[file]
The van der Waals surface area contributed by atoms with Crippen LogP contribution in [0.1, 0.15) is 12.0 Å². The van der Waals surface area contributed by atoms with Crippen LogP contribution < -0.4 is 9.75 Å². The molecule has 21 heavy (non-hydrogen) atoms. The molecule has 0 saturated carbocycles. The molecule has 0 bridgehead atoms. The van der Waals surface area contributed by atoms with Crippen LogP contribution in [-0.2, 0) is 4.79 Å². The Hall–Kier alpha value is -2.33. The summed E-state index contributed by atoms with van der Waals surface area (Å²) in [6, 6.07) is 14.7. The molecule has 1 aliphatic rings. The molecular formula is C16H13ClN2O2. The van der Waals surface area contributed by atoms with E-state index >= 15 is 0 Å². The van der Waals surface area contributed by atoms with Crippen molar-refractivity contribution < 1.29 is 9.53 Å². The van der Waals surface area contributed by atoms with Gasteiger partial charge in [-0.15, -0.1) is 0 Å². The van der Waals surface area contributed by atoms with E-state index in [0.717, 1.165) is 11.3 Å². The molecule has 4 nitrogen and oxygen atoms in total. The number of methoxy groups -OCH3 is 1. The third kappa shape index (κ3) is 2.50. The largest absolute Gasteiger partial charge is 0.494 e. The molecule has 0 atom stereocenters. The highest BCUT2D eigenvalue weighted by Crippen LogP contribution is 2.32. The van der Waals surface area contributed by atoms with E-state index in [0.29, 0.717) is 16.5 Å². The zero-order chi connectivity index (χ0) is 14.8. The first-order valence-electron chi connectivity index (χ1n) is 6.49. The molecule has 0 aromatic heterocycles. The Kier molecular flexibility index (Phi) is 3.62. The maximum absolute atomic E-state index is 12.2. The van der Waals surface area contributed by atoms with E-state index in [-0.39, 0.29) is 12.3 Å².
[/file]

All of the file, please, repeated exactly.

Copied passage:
The van der Waals surface area contributed by atoms with Crippen LogP contribution in [0.1, 0.15) is 12.0 Å². The van der Waals surface area contributed by atoms with Crippen LogP contribution < -0.4 is 9.75 Å². The molecule has 21 heavy (non-hydrogen) atoms. The molecule has 0 saturated carbocycles. The molecule has 0 bridgehead atoms. The van der Waals surface area contributed by atoms with Crippen LogP contribution in [-0.2, 0) is 4.79 Å². The Hall–Kier alpha value is -2.33. The summed E-state index contributed by atoms with van der Waals surface area (Å²) in [6, 6.07) is 14.7. The molecule has 1 aliphatic rings. The molecular formula is C16H13ClN2O2. The van der Waals surface area contributed by atoms with E-state index >= 15 is 0 Å². The van der Waals surface area contributed by atoms with Crippen molar-refractivity contribution < 1.29 is 9.53 Å². The van der Waals surface area contributed by atoms with Gasteiger partial charge in [-0.15, -0.1) is 0 Å². The van der Waals surface area contributed by atoms with E-state index in [0.717, 1.165) is 11.3 Å². The molecule has 4 nitrogen and oxygen atoms in total. The number of methoxy groups -OCH3 is 1. The third kappa shape index (κ3) is 2.50. The largest absolute Gasteiger partial charge is 0.494 e. The molecule has 0 atom stereocenters. The highest BCUT2D eigenvalue weighted by Crippen LogP contribution is 2.32. The van der Waals surface area contributed by atoms with E-state index in [0.29, 0.717) is 16.5 Å². The zero-order chi connectivity index (χ0) is 14.8. The first-order valence-electron chi connectivity index (χ1n) is 6.49. The molecule has 0 aromatic heterocycles. The Kier molecular flexibility index (Phi) is 3.62. The maximum absolute atomic E-state index is 12.2. The van der Waals surface area contributed by atoms with E-state index in [-0.39, 0.29) is 12.3 Å².